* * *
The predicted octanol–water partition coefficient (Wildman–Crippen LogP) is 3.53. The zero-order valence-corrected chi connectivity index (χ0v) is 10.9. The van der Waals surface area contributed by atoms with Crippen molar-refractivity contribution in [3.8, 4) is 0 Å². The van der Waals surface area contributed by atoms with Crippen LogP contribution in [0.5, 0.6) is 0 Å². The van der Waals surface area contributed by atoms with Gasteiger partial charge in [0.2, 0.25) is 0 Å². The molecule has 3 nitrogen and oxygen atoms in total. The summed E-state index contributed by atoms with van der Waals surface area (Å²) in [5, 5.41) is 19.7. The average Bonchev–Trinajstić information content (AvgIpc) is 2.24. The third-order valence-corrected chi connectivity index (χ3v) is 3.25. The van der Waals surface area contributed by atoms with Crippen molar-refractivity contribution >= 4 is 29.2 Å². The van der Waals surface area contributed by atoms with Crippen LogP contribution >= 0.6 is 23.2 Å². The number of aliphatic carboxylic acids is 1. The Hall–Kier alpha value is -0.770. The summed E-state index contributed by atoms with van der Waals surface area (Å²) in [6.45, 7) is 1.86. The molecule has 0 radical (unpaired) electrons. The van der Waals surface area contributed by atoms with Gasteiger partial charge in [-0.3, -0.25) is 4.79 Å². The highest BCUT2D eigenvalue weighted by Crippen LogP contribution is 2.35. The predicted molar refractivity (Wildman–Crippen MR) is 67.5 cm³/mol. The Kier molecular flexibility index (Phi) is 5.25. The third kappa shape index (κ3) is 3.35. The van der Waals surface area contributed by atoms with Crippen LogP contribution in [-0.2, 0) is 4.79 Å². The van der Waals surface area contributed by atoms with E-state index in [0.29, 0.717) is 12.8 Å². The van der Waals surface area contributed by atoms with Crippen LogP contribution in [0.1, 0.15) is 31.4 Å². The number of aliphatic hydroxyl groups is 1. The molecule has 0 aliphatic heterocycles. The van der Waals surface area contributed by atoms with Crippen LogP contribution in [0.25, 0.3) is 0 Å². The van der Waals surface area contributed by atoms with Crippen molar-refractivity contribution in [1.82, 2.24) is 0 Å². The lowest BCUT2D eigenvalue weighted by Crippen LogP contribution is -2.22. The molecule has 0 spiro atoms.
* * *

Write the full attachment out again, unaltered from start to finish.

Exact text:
The predicted octanol–water partition coefficient (Wildman–Crippen LogP) is 3.53. The zero-order valence-corrected chi connectivity index (χ0v) is 10.9. The van der Waals surface area contributed by atoms with Crippen molar-refractivity contribution in [3.8, 4) is 0 Å². The van der Waals surface area contributed by atoms with Crippen LogP contribution in [0.5, 0.6) is 0 Å². The van der Waals surface area contributed by atoms with Gasteiger partial charge in [0.2, 0.25) is 0 Å². The molecule has 3 nitrogen and oxygen atoms in total. The summed E-state index contributed by atoms with van der Waals surface area (Å²) in [5, 5.41) is 19.7. The average Bonchev–Trinajstić information content (AvgIpc) is 2.24. The third-order valence-corrected chi connectivity index (χ3v) is 3.25. The van der Waals surface area contributed by atoms with Crippen molar-refractivity contribution >= 4 is 29.2 Å². The van der Waals surface area contributed by atoms with Crippen LogP contribution >= 0.6 is 23.2 Å². The number of aliphatic carboxylic acids is 1. The Hall–Kier alpha value is -0.770. The summed E-state index contributed by atoms with van der Waals surface area (Å²) in [6.45, 7) is 1.86. The molecule has 0 radical (unpaired) electrons. The van der Waals surface area contributed by atoms with Gasteiger partial charge in [-0.3, -0.25) is 4.79 Å². The highest BCUT2D eigenvalue weighted by Crippen LogP contribution is 2.35. The predicted molar refractivity (Wildman–Crippen MR) is 67.5 cm³/mol. The Kier molecular flexibility index (Phi) is 5.25. The third kappa shape index (κ3) is 3.35. The van der Waals surface area contributed by atoms with Crippen LogP contribution in [-0.2, 0) is 4.79 Å². The van der Waals surface area contributed by atoms with E-state index in [0.29, 0.717) is 12.8 Å². The van der Waals surface area contributed by atoms with Crippen LogP contribution in [0.1, 0.15) is 31.4 Å². The number of aliphatic hydroxyl groups is 1. The molecule has 0 aliphatic heterocycles. The van der Waals surface area contributed by atoms with Crippen LogP contribution in [0.25, 0.3) is 0 Å². The van der Waals surface area contributed by atoms with Crippen molar-refractivity contribution in [1.82, 2.24) is 0 Å². The lowest BCUT2D eigenvalue weighted by Crippen LogP contribution is -2.22. The molecule has 0 spiro atoms.